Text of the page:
By DAVID WARDhome-nakedeye-thumb

August is that perfect month for stargazing when the nights are still delightfully warm, darkness comes at a more reasonable hour and shooting stars blaze across the nighttime sky.

The biggest attraction this month up above is the “Old Faithful” of meteor showers, summer’s grand shooting star show, the Perseid meteor shower. They are called the Perseids because they seem to originate from the constellation Perseus, located in the northeast sky this time of year. Of course, they are not stars at all but rather tiny bits of dust and debris left over from comet Swift-Tuttle, which orbits our sun every 130 years or so.

These little bits of sand-sized particles hit our upper atmosphere at a speed of 37 miles per second and heat up instantly due to friction, and ionize a column of air which is what we see as a “shooting star.”

This month will be a great showing for the meteor shower because the moon will be mostly out of the way. A bright moon will outshine the fainter stars and a lot of meteors. You will be able to see more shooting stars than normal for a couple of weeks during mid month, but the peak of the show will be on the nights of Aug. 11-12 and Aug. 12-13. For optimum viewing, the later in the evening the better.

After midnight our side of the Earth will be headed into the meteor stream. Imagine driving your car into a snowstorm at night. More snowflakes will hit the front windshield than the rear. After midnight our “front windshield” will be headed straight into the oncoming meteors.

Watching a meteor shower is about the easiest stargazing activity there is. You do not need a telescope or even binoculars and you do not need to know any of the constellations or worry about how to tell the difference between a planet and a star. Just lie out on a mat or chaise lounge and look up. What could be simpler?

The meteors could be anywhere in the sky but if you trace their paths back, they will be coming from the northeast. One of the cool things about the Perseid shower is that it produces more spectacular fireballs than any other meteor shower. If you are lucky you might see something really awesome streaking across the heavens.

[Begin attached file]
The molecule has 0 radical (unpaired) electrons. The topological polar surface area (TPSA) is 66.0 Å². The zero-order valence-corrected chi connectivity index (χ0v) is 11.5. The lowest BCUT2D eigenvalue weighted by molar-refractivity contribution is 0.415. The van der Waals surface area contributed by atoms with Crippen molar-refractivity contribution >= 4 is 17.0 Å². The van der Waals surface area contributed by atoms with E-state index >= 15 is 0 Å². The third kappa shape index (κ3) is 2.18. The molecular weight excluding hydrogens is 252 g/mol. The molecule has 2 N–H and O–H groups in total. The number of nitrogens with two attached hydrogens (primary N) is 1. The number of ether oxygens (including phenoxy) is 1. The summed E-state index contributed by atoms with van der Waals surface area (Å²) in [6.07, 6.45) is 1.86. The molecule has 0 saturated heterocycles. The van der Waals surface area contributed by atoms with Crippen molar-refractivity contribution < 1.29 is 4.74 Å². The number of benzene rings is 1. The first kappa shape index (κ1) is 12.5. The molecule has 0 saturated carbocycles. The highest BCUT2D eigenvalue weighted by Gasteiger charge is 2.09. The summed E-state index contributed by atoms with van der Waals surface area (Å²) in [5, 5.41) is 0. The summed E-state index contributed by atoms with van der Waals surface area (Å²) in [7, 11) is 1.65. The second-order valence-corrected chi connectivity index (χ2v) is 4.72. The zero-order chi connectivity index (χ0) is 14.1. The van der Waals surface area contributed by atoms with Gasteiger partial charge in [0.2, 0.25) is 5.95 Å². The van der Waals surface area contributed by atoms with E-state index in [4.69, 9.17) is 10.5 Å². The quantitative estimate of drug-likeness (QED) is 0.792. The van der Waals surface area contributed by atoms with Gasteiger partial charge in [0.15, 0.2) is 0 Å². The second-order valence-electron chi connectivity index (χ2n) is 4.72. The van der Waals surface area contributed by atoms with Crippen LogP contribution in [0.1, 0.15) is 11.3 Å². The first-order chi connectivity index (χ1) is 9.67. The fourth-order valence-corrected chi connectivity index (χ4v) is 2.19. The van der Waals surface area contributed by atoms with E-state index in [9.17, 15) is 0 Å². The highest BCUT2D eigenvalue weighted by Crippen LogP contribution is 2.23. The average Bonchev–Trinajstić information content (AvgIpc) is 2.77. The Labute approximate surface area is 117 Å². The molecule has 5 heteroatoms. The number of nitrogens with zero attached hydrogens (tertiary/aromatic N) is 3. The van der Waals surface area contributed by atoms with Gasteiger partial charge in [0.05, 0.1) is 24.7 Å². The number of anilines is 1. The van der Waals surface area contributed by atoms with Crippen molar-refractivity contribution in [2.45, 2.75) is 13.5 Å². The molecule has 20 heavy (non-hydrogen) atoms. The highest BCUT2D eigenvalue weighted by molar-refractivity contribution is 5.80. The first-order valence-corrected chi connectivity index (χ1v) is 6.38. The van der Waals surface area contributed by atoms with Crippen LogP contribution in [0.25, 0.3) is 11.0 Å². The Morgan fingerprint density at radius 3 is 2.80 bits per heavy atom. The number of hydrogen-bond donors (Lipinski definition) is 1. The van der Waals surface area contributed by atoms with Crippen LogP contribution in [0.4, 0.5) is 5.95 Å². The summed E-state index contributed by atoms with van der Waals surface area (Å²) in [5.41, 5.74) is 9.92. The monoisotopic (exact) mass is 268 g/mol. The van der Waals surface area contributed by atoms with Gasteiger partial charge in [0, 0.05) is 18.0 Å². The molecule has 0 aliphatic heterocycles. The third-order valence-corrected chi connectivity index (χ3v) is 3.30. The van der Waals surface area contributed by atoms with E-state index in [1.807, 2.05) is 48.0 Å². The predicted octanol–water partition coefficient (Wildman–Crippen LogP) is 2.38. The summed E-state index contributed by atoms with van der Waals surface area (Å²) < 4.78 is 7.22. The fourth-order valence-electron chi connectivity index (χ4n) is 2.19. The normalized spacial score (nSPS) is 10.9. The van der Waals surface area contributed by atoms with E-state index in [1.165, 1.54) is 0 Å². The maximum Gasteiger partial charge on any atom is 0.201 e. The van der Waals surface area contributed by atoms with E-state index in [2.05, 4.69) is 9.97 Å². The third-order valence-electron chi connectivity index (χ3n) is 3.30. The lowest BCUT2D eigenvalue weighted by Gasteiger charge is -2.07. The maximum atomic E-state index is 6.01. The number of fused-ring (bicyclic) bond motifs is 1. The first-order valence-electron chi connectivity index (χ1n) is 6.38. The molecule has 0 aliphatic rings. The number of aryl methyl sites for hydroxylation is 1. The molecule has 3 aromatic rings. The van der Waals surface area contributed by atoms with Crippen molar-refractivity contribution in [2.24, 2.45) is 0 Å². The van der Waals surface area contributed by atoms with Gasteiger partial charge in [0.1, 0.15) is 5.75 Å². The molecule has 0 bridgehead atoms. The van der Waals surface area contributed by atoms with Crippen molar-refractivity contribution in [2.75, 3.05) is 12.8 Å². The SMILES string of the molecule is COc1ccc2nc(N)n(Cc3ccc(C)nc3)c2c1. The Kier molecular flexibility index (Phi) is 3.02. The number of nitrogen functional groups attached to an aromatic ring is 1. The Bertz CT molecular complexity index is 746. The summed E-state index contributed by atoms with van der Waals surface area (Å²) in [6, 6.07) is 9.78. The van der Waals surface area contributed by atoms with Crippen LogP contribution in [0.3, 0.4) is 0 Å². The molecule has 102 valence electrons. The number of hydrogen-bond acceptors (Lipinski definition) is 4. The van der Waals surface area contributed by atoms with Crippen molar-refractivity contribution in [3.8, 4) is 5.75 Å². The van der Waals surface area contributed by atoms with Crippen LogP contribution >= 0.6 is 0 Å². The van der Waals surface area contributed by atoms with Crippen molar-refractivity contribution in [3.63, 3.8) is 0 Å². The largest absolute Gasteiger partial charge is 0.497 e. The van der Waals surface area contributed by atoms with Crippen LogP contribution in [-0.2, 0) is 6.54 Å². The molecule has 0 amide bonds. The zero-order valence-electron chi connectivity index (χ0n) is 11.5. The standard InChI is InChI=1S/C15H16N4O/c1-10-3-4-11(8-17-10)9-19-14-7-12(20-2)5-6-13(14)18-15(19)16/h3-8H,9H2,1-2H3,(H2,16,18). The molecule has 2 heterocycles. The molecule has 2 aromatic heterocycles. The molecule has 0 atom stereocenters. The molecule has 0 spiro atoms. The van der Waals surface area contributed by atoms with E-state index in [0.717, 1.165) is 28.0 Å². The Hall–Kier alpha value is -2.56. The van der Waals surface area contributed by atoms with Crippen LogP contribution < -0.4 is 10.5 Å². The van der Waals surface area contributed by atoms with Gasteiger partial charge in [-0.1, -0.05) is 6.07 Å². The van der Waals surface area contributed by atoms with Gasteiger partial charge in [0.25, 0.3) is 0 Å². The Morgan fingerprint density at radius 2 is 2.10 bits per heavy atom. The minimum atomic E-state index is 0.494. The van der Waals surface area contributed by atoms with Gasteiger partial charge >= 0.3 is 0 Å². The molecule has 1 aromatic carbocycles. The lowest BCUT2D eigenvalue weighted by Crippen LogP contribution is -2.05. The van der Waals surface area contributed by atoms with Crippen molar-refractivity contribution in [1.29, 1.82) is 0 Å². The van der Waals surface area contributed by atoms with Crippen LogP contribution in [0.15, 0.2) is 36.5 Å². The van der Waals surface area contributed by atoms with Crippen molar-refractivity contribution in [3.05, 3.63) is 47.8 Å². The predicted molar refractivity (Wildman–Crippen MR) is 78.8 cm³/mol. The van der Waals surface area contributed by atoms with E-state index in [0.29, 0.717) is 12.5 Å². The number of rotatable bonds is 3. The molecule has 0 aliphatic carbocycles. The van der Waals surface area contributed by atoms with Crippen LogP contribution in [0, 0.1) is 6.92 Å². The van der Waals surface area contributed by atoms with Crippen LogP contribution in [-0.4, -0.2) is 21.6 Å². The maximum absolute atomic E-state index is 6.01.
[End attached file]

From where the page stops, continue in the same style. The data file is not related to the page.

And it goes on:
Shooting stars are tiny, the size of a grain of sand or less, and they are close, only a few tens of miles up. Want to see something big, really big? Look right up overhead for a dim band of light stretching from horizon to horizon, from the north to the south. It does not look really dramatic, like a wisp of a cloud perhaps, but it is big, and I mean beyond big. It is about the most enormous thing you can see up there. That is our home in the infinite cosmos, the Milky Way Galaxy. Astronomers estimate it to be about 600,000,000,000,000,000 miles across and that is a bit larger than the grain of sand-sized meteors streaking overhead!

The light from that dim glow is actually coming from billions of suns that are so far away that their light has been traveling for thousands of years across an unimaginable vast void of space to reach your eyes.

Hanging out with us in our home are an estimated 200 billion to 300 billion other suns, probably a greater number than that of planets, and giant clouds of hydrogen gas that our little solar system would get lost in. But all that only makes up about 10 percent of our Milky Way Galaxy. The other 90 percent is the mysterious “dark matter” and nobody has a clue what that is!

Here are a few other things to look for up there. Saturn is sort of low in the southwest, a fairly bright yellowish-looking object that does not twinkle like the stars. Venus can be seen low in the west just after sunset and it is really bright. If you are up early on Aug. 3, look low in the east at dawn for a crescent moon very close to bright Jupiter with dimmer Mercury and Mars below. On Aug. 9 look for the crescent moon close to Venus in the west just after sunset. On the evening of Aug. 12, join me up at Sun Mountain Lodge for the meteor shower and other celestial wonders. Hope to see you there!